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Habitat: Plant Associations

More info on this topic.

This species is known to occur in association with the following plant community types (as classified by Küchler 1964):

   American kestrels probably occur in most Kuchler Plant Associations

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Habitat: Ecosystem

More info on this topic.

This species is known to occur in the following ecosystem types (as named by the U.S. Forest Service in their Forest and Range Ecosystem [FRES] Type classification):

FRES10 White-red-jack pine
FRES11 Spruce-fir
FRES12 Longleaf-slash pine
FRES13 Loblolly-shortleaf pine
FRES14 Oak-pine
FRES15 Oak-hickory
FRES16 Oak-gum-cypress
FRES17 Elm-ash-cottonwood
FRES18 Maple-beech-birch
FRES19 Aspen-birch
FRES20 Douglas-fir
FRES21 Ponderosa pine
FRES22 Western white pine
FRES23 Fir-spruce
FRES24 Hemlock-Sitka spruce
FRES25 Larch
FRES26 Lodgepole pine
FRES27 Redwood
FRES28 Western hardwoods
FRES29 Sagebrush
FRES30 Desert shrub
FRES31 Shinnery
FRES32 Texas savanna
FRES33 Southwestern shrubsteppe
FRES34 Chaparral-mountain shrub
FRES35 Pinyon-juniper
FRES36 Mountain grasslands
FRES37 Mountain meadows
FRES38 Plains grasslands
FRES39 Prairie
FRES40 Desert grasslands
FRES41 Wet grasslands
FRES42 Annual grasslands
FRES44 Alpine

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The American kestrel nests in tree cavities, woodpecker holes, crevices of buildings, holes in banks, nest boxes or, rarely, old nests of other birds. The American kestrel is highly adaptable behaviorly and lives just about everywhere, as long as there is some open ground for hunting and conspicuous places on which to perch (e.g., telephone wires).

Terrestrial Biomes: taiga ; desert or dune ; savanna or grassland ; chaparral ; forest ; scrub forest ; mountains

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Comments: BREEDING: Open or partly open habitat; prairies, deserts, wooded streams, burned forest, cultivated lands and farmland with scattered trees, open woodland, along roads, sometimes in cities.

Nests in natural holes in trees, abandoned woodpecker holes, holes in buildings or cliffs, abandoned magpie nests, and similar sites. Readily uses nest-boxes, which may dramatically increase density of nesting pairs in some areas (may use boxes put up for wood duck or goldeneye). In western Venezuela, nest cavities tend to face into prevailing winds (Balgooyen 1990). Rarely returns to breed in vicinity where reared, but breeders tend to return to their previous territories (Palmer 1988).

NON-BREEDING: Various open and semi-open habitats. In winter, males use less open habitats than do females (Smallwood 1987, Palmer 1988, Ardia and Bildstein 2001).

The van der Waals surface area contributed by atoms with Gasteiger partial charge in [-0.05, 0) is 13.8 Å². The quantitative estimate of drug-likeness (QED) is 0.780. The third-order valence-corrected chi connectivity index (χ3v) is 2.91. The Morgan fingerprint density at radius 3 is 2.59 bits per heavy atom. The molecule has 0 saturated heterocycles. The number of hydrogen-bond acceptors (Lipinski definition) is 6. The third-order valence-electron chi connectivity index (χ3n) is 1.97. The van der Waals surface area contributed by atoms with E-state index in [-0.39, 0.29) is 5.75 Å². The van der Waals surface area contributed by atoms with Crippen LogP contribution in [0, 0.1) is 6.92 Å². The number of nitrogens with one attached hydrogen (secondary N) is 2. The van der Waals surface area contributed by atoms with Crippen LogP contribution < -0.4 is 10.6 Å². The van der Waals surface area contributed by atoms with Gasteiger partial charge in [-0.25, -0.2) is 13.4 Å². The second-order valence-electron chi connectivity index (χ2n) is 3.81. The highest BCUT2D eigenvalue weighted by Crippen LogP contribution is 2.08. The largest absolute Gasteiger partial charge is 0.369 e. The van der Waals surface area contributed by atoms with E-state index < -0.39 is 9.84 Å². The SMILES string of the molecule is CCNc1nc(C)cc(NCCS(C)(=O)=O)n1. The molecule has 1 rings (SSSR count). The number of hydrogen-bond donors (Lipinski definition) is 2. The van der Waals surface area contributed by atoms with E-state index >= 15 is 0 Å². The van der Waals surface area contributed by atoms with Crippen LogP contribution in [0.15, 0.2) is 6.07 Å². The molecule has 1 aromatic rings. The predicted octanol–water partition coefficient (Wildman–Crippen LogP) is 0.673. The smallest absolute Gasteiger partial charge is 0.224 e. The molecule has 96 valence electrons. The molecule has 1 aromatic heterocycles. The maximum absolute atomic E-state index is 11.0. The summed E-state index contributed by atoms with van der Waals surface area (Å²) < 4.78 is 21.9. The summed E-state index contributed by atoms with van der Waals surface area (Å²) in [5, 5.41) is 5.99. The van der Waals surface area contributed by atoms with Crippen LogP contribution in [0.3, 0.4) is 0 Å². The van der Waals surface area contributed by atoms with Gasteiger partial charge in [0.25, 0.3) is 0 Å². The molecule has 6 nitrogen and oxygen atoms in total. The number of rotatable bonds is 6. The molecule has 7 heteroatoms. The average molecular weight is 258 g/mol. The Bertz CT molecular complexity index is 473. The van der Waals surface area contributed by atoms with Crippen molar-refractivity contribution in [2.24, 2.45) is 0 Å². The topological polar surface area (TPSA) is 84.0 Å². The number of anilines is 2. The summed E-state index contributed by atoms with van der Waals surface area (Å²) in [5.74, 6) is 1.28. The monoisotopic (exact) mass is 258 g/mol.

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Migration

Non-Migrant: Yes. At least some populations of this species do not make significant seasonal migrations. Juvenile dispersal is not considered a migration.

Locally Migrant: Yes. At least some populations of this species make local extended movements (generally less than 200 km) at particular times of the year (e.g., to breeding or wintering grounds, to hibernation sites).

Locally Migrant: Yes. At least some populations of this species make annual migrations of over 200 km.

Northern breeding populations (Alaska, most of Canada, parts of northern U.S.) migrate south to the southern U.S. and Mexico for the northern winter, but breeding pairs farther south may stay together in the same area all year. Some temperate breeders migrate south as far as Panama and probably northern South America (Hilty and Brown 1986). In some areas (e.g., Pennsylvania and Maryland), breeders may be resident whereas the young migrate (Palmer 1988). Winterers begin leaving Florida in February (almost all are gone by April); in southern states east of Rockies there is much movement from at least early March into April, in northern states mainly mid-March to mid-April; on southern Canadian prairie most spring movement occurs in the last 3 weeks of April, continuing to mid-May (Palmer 1988). Migration in Costa Rica occurs mainly September-October and March-April (Stiles and Skutch 1989). Much movement of migrants in Canada and northern U.S. occurs in September, decreasing rapidly around mid-October; arrival in Florida begins in September, lasts well into October; arrives in southern Central America beginning in mid-October (Palmer 1988). In Minnesota and perhaps elsewhere in eastern and mid-western North America, the movement south peaks in September, coinciding with the migration of large dragonflies (specifically Green Darners, Anax junius), which are preyed upon extensively by the migrating kestrels (Nicoletti 1996, Iron 1998).